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Leave it all on the table

One. Two. Three. Three bounces. That’s all it takes for him to regain his composure. With self-assurance and an eerily placid disposition, he steadily bounces his ball on his paddle, an action that immediately releases a wave of calm throughout his body.

“[Dimitri Ovtcharov], the third best ping pong player in the world, once told me, ’Just bounce the ball on the paddle three times, tell yourself you’re gonna win, and you automatically become calm.’ Whenever I have trouble focusing, I just remember these words,” freshman Matthew Chang said.

Originally, sustaining such a carefully put-together temperament during games did not come easily to Chang. When he first started playing table tennis, Chang struggled to keep his composure after losses.

“It’s been a challenge overcoming the obstacle of emotions during matches, because sometimes your desire to win takes control over you and you lose it,” Chang said. “There was this one time, I was leading a lot in a match and I kept my focus, but I started to lose [focus] since I thought I was going to win, but then [my opponent] caught up and won instead.”

Inspired by his dad’s love for the sport, Chang first began playing table tennis around six years ago. However, he never imagined to reach the level of skill that he is at now.

“I never had any intention of becoming really good,” Chang said. “I first started playing recreationally and then I actually got pretty good at it. I didn’t really play any sports before, so I figured might as well play a recreational sport.”

Despite his initial nonchalance toward the sport, table tennis has evolved into a fundamental part of Chang’s life. He was drawn in by the sport’s unorthodox technique and stayed for the friendships he made with competitors.

“Ping pong’s a really unique sport; not a lot of people play it. You have to be really fast and it’s different, because most sports are focused on strength while this is more focused on feeling and how well you can hit to the other side,” Chang said. “You meet a lot of new people from tournaments; we really bond over our mutual love for the game. “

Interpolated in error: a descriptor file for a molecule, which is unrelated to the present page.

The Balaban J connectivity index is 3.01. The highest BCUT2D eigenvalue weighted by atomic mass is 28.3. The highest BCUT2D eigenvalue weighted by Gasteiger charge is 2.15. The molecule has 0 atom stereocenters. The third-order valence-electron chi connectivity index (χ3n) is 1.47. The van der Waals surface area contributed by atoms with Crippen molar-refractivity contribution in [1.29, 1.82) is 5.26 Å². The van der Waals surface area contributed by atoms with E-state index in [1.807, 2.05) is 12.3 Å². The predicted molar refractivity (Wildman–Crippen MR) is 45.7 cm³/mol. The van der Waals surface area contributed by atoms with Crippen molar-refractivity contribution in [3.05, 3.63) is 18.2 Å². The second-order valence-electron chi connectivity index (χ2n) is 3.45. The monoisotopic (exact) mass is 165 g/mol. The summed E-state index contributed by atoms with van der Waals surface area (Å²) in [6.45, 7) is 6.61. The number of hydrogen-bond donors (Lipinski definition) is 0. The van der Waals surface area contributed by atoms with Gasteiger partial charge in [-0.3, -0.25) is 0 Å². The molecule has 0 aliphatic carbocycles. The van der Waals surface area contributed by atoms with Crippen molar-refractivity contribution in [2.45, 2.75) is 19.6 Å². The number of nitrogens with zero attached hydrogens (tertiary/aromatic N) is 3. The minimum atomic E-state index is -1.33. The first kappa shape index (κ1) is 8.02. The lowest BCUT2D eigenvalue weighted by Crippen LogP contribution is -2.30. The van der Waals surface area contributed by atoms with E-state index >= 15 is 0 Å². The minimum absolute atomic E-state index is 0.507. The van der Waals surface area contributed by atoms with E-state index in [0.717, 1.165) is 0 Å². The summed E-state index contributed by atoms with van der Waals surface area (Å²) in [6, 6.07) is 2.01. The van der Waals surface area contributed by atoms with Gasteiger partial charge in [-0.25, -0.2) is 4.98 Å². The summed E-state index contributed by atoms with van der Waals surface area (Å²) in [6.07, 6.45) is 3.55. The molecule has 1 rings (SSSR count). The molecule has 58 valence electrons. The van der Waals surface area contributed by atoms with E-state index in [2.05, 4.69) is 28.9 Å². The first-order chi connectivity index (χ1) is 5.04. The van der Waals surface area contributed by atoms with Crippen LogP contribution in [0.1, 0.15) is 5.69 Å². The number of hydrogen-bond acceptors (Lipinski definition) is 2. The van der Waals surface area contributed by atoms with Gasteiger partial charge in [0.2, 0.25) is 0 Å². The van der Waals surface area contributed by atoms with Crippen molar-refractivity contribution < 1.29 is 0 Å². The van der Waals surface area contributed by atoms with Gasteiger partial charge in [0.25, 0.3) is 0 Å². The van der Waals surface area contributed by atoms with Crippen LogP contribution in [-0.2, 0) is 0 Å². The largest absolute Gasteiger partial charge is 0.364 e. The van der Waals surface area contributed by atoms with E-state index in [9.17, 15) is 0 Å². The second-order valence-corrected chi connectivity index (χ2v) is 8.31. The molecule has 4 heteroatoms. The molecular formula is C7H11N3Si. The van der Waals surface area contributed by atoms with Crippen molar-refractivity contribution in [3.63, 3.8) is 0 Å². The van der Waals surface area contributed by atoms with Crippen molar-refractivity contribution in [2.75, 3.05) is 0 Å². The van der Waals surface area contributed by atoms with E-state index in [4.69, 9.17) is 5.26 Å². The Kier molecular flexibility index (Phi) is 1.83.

Chang has also found a way to make money playing the sport. Sponsored by Joola, a Germany-based table tennis company, he advertises its gear and competes with its products.

After six years of hard work and dedication, he found himself ranked as the seventh best tennis player in the USA Table Tennis League amongst individuals 14 and under.

“My dad and brother are probably my biggest inspirations. They keep on pushing me to work hard. If it wasn’t for them I probably wouldn’t be half as good as I am today,” Chang said. They keep pushing me to go and to keep driving myself. They taught me that you need more than one to succeed.”

Through hard work and determination, Chang has been able to compete among some of the best players in the nation. When table tennis first came into his life, Chang dismissed the sport for its outward insignificance. However, the experiences of both himself and his teammates have taught Chang to appreciate the blessings of his life, along with embracing its unpredictability.

“[Table tennis] has helped me understand how hard it is to survive in this world,” Chang said. “There are players who give up everything completely to play ping pong, so you have to compete with the best, which is almost impossible. I had to grow up. I had to learn that you can’t win everything; life is a whirlwind and can change at any second.”

By Michelle Feng, Staff writer 


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